15 signs your child could benefit from a writing tutor

Does your child have poor grades in writing?

Does your child hide his writing or “forget” to show you it?

Does your child leave writing homework until the last moment?

Does your child not finish his writing homework?

Does your child’s school writing consist of a word or a phrase, not sentences or paragraphs?

Does your child balk at writing complete sentences?

Does your child’s teacher seldom require long written responses?

Are almost all tests multiple choice answers only?

Does your child show frustration, uncertainty or fear when writing?

Does your child’s teacher check only that the writing is done without offering feedback on the contents and execution?

Are your child’s writing assignments really grammar or editing assignments?

When your child writes, are the ideas illogical or incoherent?

When your child writes, are there many punctuation, grammar or word usage mistakes?

When your child writes, does he use general, vague vocabulary, not specific vocabulary?

When your child writes, do many sentences contain a single subject and a compound predicate?

All of these are signs of a weak writer, a student who is not practicing writing enough to become a proficient writer.  If this is your child, he or she could benefit from one-on-one instruction from a qualified writing tutor.

Why use dashes?

Dashes are used to separate groups of words (My three brothers—Mike, Tom and Pat—live in different states), not to separate parts of words the way a hyphen does (merry-go-round).

According to William Strunk Jr. and E.B. White in “The Elements of Style,”

“A dash is a mark of separation stronger than a comma, less formal than a colon, and more relaxed than parentheses.”

Two kinds of dashes exist, the em dash and the en dash.  The em dash, like the letter “m,” is twice as long as the “en” dash.  An em dash is created by typing a hyphen twice and then immediately typing (no space) a word.  This omits the space between the two hyphens and creates a single horizontal line.  An en dash is technically longer than a hyphen, but a hyphen is commonly used as an en dash.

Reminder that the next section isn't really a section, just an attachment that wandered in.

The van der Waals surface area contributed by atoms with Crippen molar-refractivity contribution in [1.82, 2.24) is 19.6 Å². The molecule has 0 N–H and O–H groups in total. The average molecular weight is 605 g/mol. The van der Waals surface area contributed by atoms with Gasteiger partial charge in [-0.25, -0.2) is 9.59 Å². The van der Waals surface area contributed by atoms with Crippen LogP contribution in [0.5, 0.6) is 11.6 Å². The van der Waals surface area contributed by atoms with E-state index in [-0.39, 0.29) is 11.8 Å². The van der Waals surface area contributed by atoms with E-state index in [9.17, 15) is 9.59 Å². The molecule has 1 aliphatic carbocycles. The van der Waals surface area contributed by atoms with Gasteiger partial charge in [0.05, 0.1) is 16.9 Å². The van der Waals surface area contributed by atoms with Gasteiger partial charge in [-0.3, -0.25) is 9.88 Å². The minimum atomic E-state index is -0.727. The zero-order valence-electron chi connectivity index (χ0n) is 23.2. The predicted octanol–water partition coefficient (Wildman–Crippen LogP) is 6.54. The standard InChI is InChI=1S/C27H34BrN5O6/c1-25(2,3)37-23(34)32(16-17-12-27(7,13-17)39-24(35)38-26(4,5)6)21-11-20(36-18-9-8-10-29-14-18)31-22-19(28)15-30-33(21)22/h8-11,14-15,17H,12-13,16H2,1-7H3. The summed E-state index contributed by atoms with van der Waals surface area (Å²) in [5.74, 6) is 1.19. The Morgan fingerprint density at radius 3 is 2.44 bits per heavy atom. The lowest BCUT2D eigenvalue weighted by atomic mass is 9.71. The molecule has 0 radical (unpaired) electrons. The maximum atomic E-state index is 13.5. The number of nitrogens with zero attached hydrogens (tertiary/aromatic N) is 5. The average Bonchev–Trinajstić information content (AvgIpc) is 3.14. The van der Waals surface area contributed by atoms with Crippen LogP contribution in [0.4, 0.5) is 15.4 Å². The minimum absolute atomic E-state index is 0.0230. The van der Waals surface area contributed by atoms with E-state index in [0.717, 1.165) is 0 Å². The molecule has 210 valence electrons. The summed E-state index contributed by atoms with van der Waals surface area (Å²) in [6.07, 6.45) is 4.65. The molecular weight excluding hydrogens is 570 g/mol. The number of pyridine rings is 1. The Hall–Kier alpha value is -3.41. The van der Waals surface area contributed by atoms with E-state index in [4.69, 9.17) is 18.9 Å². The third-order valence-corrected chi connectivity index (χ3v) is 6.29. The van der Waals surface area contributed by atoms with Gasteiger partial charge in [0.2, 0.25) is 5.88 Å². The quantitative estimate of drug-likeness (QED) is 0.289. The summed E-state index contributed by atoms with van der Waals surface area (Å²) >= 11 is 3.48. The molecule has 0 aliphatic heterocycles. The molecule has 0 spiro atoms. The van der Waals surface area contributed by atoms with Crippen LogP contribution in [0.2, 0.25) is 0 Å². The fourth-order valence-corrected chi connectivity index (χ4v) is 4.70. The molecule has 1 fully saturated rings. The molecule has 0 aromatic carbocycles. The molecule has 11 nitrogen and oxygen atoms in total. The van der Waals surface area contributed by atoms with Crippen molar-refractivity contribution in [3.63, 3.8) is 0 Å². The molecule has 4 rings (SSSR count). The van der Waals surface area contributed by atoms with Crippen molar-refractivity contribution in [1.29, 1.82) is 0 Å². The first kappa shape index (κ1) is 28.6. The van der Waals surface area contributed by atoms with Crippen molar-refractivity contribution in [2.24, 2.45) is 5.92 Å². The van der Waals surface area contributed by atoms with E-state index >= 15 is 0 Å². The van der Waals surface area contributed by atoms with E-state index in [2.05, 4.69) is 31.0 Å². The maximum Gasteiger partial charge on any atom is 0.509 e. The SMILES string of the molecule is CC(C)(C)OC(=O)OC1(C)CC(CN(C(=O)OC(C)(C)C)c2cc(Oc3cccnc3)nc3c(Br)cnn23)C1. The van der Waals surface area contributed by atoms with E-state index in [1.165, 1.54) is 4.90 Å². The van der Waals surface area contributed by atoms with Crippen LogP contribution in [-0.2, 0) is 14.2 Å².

Use an em dash:

To highlight words interrupting the middle of an independent clause. For example,  I take my three favorite courses—algebra, biology and world history—before lunch.  Or , Sorry, but I can’t meet you—I’m flying to Virginia in the morning—but I’d love to see you when I return.

To indicate interrupted speech in dialogue. For example,
“Suppose we—”
“Hey, it’s my turn to decide.”

To emphasize a sentence. For example,  I will bring the chocolate cookies to the shower—if only Bill would stop snacking on them!

To end a dateline in a news story. For example,    Orlando—Hurricane Dorian stayed out to sea east of central Florida.

Use an en dash to show a range of numbers and to connect items of equal meaning.  For example,

Please annotate pages 1–22 before our next class.

I work from 8 a.m.–5 p.m.

Notice the difference between the male–female brain size.

 

To use the em dash or to abuse the em dash

The dash, or rather the em dash ( — ) , is getting lots of press lately.

First, what is an em dash?  It is a double hyphen ( — ) without the space between the two hyphens, and with a space on either side separating it from preceding or subsequent words.  It is called an em because it is the length of the letter “M.”  There is also an en dash ( – ), basically a hyphen.

If you’ve read the poetry of Emily Dickinson, you’ve seen the em dash used instead of other punctuation.  Some of her original editors tried to repunctuate Dickinson’s poems to make them conform to standard English.  The editors removed her em dashes, and replaced them with commas, periods and question marks.  Today’s editors publish the poems as Dickinson wrote them.  Here, for example, is a poem of hers showing her use of the em dash.